set something straight, she trills nervously, “DeeDee, that’s Lyssa Harper,
Olivia’s mommy—”

 After what I’ve just seen, I don’t
expect a cheery hello. Still, even a stiff nod of recognition would certainly
go a long way to clearing the air.

 But no. DeeDee isn’t apologetic.
She’s shocked.

 Suddenly it dawns on me that
hitching a ride with the soon-to-be ex is not the best way to reintroduce
yourself to a woman who never remembers who you are, no matter how many times
she runs into you.

 From DeeDee’s granite stare, I am
assured she won’t forget me, ever again.

 I can’t help but watch her in the
rear view mirror. She, too, keeps me in her sites.

 DeeDee has a new target.

(c) 2010 Josie Brown, all rights reserved.

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BestSLHW Josie' s Most Recent Book: Secret Lives of Husbands and Wives

Simon & Schuster/Downtown Press

(ISBN: 9781439173176)

Look for it in bookstores today!

From Target

From Amazon

From Barnes & Noble

From Bigger Books

From Books a Million

From Borders

From Copperfield's

From Your Local Independent Bookstore

From Powell's

Tome of the Mommy: When to Make a Grown Man Cry

Cryingman I'll admit it, I love to make grown men cry.

On the page, that is.

Does this make me a passive-aggressive bitch? Heck, no!

Say all you want about “alpha” and “beta” males, but bottom line: if you want to make your heroes come to life, you have to do more than just scratch the surface of their characters with a frown, or a grimace, or a curl of the lip. 

At the right time, for the right reason, maybe they need to shed a tear or two.

They're only human, right? Particularly when their marriages are breaking up, and they suddenly realize they can lose all they've taken what they hold most dearly for granted: their wives, their children, their homes.

Their real lives.

In my upcoming book, Secret Lives of Husbands and Wives, my heroine, stay-at-home-mom Lyssa Harper, hears a rumor that the neighborhood's “perfect couple” have split up. This is confirmed by the husband in question, a workaholic lawyer named Harry Wilder, whom Lyssa runs into, on the playground. I've got an excerpt for you, below.

Just call me a tearjerker,

—Josie


Harry pulls off his Bluetooth headset for
good to find Temple and my son playing nicely together on the climbing gym.
Mickey has gotten over his wariness of girl cooties (imaginary), and Temple is
reassured that Mickey’s cooties (real, but gone) won’t be invading her full
head of sun-kissed sateen curls. All is right in the world.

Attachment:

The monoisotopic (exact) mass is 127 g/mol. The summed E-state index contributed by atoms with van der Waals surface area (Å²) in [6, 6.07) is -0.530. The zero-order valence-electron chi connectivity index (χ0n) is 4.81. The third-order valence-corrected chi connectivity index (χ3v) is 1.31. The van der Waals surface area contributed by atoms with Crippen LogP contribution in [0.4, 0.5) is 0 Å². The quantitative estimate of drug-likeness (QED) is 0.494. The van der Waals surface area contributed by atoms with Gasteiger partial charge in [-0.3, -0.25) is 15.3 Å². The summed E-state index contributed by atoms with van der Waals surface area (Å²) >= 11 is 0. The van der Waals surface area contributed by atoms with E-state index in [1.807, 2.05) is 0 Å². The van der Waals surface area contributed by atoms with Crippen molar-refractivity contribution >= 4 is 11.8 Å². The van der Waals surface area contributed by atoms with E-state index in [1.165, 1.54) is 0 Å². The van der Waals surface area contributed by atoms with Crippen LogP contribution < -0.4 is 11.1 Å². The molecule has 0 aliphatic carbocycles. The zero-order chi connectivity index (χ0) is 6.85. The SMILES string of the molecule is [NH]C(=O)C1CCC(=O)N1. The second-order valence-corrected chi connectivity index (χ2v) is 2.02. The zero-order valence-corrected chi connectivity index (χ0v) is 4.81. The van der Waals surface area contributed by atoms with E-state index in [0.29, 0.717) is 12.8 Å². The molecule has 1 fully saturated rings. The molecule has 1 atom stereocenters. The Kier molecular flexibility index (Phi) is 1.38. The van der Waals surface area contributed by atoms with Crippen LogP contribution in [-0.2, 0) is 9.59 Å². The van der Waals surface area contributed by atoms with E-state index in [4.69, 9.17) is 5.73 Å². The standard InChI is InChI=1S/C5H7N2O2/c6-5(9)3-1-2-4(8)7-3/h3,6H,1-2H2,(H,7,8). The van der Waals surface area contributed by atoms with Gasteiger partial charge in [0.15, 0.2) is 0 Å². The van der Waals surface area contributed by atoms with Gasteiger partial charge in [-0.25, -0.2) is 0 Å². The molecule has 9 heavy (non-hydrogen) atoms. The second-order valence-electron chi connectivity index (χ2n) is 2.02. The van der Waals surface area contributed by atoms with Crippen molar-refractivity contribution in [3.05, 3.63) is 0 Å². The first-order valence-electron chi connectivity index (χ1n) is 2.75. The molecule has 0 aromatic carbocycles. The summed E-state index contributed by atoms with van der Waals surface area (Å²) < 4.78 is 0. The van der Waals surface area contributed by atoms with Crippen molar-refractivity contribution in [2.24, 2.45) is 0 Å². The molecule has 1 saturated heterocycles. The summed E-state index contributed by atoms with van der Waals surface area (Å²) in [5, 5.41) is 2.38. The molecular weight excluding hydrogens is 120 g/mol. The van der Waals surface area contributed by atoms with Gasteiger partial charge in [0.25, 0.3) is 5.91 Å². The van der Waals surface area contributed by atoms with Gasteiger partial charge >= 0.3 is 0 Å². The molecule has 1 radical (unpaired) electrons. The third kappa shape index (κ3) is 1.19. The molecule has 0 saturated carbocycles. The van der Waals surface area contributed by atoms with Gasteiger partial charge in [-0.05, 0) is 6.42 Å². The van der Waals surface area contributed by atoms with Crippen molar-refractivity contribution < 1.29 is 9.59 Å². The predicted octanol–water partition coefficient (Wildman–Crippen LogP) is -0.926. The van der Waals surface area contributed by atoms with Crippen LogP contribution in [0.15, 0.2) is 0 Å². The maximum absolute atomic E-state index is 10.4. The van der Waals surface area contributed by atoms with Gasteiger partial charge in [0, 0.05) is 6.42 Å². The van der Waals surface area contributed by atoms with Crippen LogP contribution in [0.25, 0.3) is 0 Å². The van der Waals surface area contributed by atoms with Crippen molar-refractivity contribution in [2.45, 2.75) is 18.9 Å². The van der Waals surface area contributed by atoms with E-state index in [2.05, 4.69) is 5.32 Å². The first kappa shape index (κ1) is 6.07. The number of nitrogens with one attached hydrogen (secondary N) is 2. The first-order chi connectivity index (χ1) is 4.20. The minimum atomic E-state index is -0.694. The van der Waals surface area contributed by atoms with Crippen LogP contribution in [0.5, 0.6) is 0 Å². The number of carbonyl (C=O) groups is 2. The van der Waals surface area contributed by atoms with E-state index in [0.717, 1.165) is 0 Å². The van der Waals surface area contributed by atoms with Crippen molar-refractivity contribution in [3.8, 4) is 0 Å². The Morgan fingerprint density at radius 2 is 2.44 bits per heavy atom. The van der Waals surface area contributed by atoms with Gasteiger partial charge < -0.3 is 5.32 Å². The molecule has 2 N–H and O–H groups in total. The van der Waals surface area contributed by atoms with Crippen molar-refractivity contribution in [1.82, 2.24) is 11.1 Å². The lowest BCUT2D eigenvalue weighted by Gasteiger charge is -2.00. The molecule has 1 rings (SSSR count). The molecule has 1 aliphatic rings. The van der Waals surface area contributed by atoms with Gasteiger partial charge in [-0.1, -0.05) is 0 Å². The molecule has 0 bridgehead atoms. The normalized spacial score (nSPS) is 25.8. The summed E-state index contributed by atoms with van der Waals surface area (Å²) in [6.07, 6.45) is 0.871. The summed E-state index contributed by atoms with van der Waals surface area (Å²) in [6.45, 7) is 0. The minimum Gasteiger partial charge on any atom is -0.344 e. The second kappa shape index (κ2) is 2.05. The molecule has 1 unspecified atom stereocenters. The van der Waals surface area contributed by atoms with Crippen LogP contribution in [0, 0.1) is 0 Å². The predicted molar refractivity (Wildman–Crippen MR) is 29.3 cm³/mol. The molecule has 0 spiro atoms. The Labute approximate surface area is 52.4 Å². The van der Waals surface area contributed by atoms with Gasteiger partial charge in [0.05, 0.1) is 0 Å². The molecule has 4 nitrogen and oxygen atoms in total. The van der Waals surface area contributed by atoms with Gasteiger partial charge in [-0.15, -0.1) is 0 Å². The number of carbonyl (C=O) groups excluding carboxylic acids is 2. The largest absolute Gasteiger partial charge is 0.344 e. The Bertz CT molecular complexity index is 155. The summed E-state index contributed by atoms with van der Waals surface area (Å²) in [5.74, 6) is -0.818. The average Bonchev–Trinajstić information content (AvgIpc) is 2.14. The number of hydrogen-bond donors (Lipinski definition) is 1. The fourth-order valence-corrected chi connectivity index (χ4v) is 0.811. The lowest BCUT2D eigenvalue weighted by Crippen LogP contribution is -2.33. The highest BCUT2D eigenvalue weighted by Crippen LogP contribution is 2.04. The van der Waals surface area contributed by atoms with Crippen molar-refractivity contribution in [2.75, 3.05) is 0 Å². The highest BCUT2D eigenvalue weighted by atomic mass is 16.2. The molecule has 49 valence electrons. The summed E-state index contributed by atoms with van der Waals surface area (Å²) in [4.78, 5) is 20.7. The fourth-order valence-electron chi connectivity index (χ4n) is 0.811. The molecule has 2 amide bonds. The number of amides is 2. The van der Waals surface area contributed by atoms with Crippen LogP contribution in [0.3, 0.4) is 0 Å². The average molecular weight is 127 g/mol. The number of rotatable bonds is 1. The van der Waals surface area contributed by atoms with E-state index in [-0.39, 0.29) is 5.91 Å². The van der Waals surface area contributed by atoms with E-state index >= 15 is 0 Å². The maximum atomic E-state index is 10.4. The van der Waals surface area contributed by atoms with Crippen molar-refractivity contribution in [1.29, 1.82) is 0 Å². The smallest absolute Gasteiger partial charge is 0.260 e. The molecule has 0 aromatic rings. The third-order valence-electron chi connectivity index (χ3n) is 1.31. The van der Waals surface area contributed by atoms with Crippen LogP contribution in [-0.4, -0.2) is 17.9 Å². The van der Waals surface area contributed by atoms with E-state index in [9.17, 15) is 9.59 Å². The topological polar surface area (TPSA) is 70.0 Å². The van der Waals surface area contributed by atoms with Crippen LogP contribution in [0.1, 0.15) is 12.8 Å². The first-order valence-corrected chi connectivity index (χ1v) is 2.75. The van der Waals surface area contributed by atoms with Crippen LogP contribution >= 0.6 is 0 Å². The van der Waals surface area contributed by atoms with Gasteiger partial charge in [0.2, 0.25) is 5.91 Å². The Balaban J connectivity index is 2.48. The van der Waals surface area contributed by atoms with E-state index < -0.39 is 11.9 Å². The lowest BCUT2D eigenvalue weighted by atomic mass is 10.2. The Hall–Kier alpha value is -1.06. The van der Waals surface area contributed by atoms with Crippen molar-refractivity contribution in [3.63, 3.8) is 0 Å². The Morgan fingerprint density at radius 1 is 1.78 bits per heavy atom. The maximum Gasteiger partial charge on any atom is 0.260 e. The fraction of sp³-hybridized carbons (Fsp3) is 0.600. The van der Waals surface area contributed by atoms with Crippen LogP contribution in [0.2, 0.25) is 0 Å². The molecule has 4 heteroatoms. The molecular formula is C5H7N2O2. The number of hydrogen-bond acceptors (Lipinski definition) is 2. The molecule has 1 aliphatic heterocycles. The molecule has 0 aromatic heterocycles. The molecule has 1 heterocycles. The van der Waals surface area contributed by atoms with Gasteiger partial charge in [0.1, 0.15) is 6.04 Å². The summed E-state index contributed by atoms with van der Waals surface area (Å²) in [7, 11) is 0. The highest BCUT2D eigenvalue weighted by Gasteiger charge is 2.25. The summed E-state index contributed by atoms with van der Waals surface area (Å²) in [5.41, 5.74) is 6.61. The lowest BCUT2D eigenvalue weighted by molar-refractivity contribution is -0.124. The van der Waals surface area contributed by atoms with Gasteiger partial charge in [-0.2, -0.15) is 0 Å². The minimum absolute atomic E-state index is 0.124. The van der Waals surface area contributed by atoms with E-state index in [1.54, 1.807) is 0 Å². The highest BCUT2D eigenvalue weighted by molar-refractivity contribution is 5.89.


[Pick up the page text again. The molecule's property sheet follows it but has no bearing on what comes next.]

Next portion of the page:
Harry smiles his unabashed
gratitude. “Sorry. East Coast,” he says, by way of explanation. “Had to catch
those guys before they go home for the day.”

I nod understandingly, and then
stick out my hand. “Lyssa Harper. We’ve met before.”

Vagueness clouds his eyes. “Sure,
I remember. You’re the Stuckeys’ au pair, right?”

I don’t know whether to be
flattered or miffed. True, both the au pair and I have long dark hair, although
mine is somewhat curlier. Okay, make that frizzy. And yes, it strokes my ego to
be compared to a mere woman-child some ten years younger (not to mention ten
pounds lighter). It’s more likely that he’s suggesting that I don’t seem worthy
enough to live in Paradise Heights—unless I’m in someone’s domestic employ.

Only in my wildest fantasies
would I assume that this is his way of hitting on me. Still, the thought of
being picked up on the playground by the neighborhood DILF (the “dad I'd
like to—.” well, you get the picture) does give me a cheap thrill.

Then it hits me: What if he’s
asking because he thinks he can buy my services, which would leave the Stuckeys
high and dry? Ouch! And those twins of theirs are a handful . . .

Gee, I wonder how much he’s
offering, anyway

Turns out he’s not offering at
all. He just doesn’t remember meeting Ted and me at the Crawleys’ Christmas
party last year. Or sharing a picnic table with us this past summer at the
Paradise Heights Annual July Fourth picnic. Or that we were the ones who found
Lucky after he escaped under their fence in order to chase after the Corrigan’s
tabby.

My God, as oblivious as this guy
is, I’m surprised he remembers his way home.

Then again, maybe he doesn’t.
That might be why DeeDee had an affair in the first place.

“Um . . .no. I'm just a mom
here in the Heights.”

As my black-and-white image of
the Wilders gradates to chiaroscuro in the harsh light of reality, Harry tries
to make amends for forgetting how many times our paths have crossed by
complimenting me on how well my son plays with Temple.

Now it’s my turn to blush. I’m
not used to hearing compliments about Mickey from other parents, only pointed
remarks about how much more “rambunctious” he is than their own perfect
progeny. “Thanks,” I stammer, then add, “I think his patience comes from having
a younger sister.”

“Oh yeah? My son isn’t half that
great with Temple. Of course he’s somewhat older, a teenager.” He gives a
conciliatory laugh. “You know how they are.”

“I know your son.”

Surprised, he
blinks, then leans away slightly. He seems wary of what I might say next, so I
continue gently, “Jake, right? He’s a sweet boy, too. He and my son, Tanner,
play together on the basketball team. Very few of Tanner’s friends let Mickey
join in when they come over to shoot hoops. You know how they can be: snubbing